By SYED RASHID HUSAIN
TORONTO: In a bid to stabilise crude markets, Saudi Arabia continues to bear the brunt of Opec’s quota output agreement struck in November last year.
As per the S&P Global Platts report, Saudi Arabia produced 9.98 million barrels per day in January, well below its quota of 10.06m bpd. Yet, Algeria, Venezuela, and Iraq continued producing more than their allocated quota. How long can Saudi Arabia continue to bear this burden remains a big if?
These are definitely not the best of times for crude markets. Last Wednesday, oil prices slid, after reports of a big increase in US crude inventories and a slump in Chinese demand.
The report implied that the global oil markets remain oversupplied, despite the Opec output cut.
The American Petroleum Institute on the same day reported the second-largest weekly inventory buildup ever in the history of records, at 14.227m barrel, versus expectations of a 2.38m barrel increase only.
Later the official EIA figures led the markets deeper into despair. The EIA reported a buildup of 13.8m barrels for commercial crude oil inventories in the US. Total US commercial inventories were reported at 508.6m barrels, above the upper limit for the season.
This led Goldman Sachs analysts to highlight that the ‘US gasoline demand fell sharply by 460,000 bpd year on year in January, and, that such declines were only previously (seen) during recessions.’
Questions are also being raised by the slowing demand growth in China. Beijing’s implied oil demand growth eased to 2.5 per cent in 2016, down from 3.1pc in 2015 and 3.8pc in 2014.
Yet the biggest impediment towards market stabilisation remains the growing US output. The EIA expects US crude production to grow by 100,000 bpd to 8.98m barrels this year, 0.3pc less than the previous forecasts. However, as per the EIA, the output is set to jump by 550,000 bpd in 2018.
Writing for Bloomberg Julian Lee concedes that so far, the Opec 10 have taken much bigger steps towards meeting their obligations than most analysts thought possible, yet the rising supply from those three Opec members, outside of the agreement, is offsetting the impact of the cuts by reducing the size of the overall reduction in Opec output to little more than 800,000 bpd.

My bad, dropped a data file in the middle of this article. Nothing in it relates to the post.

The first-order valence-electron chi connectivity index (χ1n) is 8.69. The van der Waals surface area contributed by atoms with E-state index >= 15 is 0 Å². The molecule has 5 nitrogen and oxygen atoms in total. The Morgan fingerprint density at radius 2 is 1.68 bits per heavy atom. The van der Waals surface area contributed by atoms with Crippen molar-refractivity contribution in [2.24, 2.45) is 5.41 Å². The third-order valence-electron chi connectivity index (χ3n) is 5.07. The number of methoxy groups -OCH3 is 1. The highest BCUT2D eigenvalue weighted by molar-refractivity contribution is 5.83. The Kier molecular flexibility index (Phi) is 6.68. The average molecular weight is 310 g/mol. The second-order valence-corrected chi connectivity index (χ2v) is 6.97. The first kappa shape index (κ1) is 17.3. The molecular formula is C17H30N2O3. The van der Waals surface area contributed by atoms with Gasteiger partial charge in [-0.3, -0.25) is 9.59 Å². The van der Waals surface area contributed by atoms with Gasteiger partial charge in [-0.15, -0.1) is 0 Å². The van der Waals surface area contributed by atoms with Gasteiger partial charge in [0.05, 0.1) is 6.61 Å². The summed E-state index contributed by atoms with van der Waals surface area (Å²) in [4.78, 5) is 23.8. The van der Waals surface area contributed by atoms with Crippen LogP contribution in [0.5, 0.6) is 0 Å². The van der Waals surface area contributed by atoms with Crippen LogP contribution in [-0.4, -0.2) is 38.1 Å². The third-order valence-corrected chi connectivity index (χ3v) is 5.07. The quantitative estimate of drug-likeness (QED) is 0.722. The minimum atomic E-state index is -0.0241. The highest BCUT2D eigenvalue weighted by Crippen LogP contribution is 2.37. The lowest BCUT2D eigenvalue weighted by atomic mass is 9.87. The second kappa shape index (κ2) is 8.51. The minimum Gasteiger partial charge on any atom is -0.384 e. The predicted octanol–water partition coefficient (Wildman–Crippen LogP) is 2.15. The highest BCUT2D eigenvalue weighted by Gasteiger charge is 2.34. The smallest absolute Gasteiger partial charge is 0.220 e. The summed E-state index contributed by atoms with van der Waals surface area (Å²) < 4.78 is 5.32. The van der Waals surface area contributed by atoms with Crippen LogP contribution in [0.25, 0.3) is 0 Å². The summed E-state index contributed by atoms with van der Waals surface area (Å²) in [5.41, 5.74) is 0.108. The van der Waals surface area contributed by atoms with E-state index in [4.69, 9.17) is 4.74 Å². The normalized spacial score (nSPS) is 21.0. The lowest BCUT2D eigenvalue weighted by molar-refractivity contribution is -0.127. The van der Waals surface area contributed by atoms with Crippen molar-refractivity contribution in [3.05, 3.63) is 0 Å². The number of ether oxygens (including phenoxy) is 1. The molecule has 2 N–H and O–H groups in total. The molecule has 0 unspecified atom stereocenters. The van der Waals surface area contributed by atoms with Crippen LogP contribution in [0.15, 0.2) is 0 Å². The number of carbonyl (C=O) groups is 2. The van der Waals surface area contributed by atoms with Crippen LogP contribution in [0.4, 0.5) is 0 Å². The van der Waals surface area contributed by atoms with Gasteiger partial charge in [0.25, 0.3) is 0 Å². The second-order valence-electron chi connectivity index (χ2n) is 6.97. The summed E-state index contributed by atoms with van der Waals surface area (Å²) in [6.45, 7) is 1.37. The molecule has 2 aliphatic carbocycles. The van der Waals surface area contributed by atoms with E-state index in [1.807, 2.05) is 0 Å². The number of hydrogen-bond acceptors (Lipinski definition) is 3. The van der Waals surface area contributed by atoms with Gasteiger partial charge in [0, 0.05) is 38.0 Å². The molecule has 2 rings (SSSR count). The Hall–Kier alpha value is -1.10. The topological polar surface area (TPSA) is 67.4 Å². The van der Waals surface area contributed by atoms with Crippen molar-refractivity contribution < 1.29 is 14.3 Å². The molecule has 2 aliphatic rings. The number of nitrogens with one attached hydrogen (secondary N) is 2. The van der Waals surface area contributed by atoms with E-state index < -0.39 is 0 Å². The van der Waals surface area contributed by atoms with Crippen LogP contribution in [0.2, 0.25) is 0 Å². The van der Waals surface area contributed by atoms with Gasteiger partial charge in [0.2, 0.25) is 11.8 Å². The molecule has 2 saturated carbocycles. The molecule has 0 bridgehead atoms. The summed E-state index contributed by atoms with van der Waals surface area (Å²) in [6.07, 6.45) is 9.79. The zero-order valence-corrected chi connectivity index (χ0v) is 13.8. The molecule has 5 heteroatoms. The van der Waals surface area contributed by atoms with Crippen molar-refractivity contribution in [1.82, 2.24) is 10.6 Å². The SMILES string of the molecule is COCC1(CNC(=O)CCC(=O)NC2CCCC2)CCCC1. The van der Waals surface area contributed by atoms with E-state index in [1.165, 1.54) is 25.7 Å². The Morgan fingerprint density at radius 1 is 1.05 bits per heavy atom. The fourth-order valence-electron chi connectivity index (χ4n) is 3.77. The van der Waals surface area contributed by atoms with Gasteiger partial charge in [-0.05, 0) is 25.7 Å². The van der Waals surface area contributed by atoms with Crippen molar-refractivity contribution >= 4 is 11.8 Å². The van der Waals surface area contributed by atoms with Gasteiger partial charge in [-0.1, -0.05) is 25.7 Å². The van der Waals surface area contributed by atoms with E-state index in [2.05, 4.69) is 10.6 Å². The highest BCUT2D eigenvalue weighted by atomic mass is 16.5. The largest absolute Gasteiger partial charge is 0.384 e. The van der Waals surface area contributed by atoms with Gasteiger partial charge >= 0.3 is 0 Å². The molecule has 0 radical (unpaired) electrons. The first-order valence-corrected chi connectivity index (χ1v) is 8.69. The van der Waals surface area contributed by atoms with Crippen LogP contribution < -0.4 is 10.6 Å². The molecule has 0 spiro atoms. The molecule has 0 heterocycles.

An even bigger threat is the rising US supply. As per the preliminary data, it is already up by more than 400,000 bpd since October.
Daniel Yergin, the vice chairman of IHS Markit is also more confident telling CNBC, “We’re expecting this year to see US production probably increase from beginning to end by more than 500,000 bpd.” He added, “A dollar invested in 2017 (in US drilling industry) produces about two and a half times as much oil as a dollar invested in 2014, so I think even at these lower prices we’re going to see this recovery.”
As per Baker Hughes, US energy companies added rigs for a 13th week in the last 14, taking advantage of crude prices that have held mostly over $50 a barrel since Opec agreed to cut supplies late in November. Drillers added 17 oil rigs in the week to Feb 3, bringing the total count up to 583, the most since October 2015. During the same week a year ago, there were 467 active oil rigs. Drillers have added a total of 267 oil rigs in 32 of the past 36 weeks.
Analysts at Cowen & Co said in a note that its capital expenditure tracking also showed 31 exploration and production (E&P) companies planned to increase spending by an average of 36pc in 2017 over 2016,
following an estimated 45pc decline in 2016 and a 37pc decline in 2015.
Investors are also descending onto Permian Basin in West Texas and in hordes. “We could easily see an extra 100 rigs out here in the Permian by June,” Josh Clawson of Gesco, a Midland, Texas electrical contractor for oil drilling rigs was quoted as saying.
And though as yet, Opec does not appear to be too concerned. Yet the Iranian and the Qatari oil ministers conceded last week that Opec and other major crude-producing nations may need to extend output cuts into the second half of the year to re-balance the markets.
Ominous clouds are visible on the crude horizon and markets are beginning to take note of it.
Published in Dawn, February 12th, 2017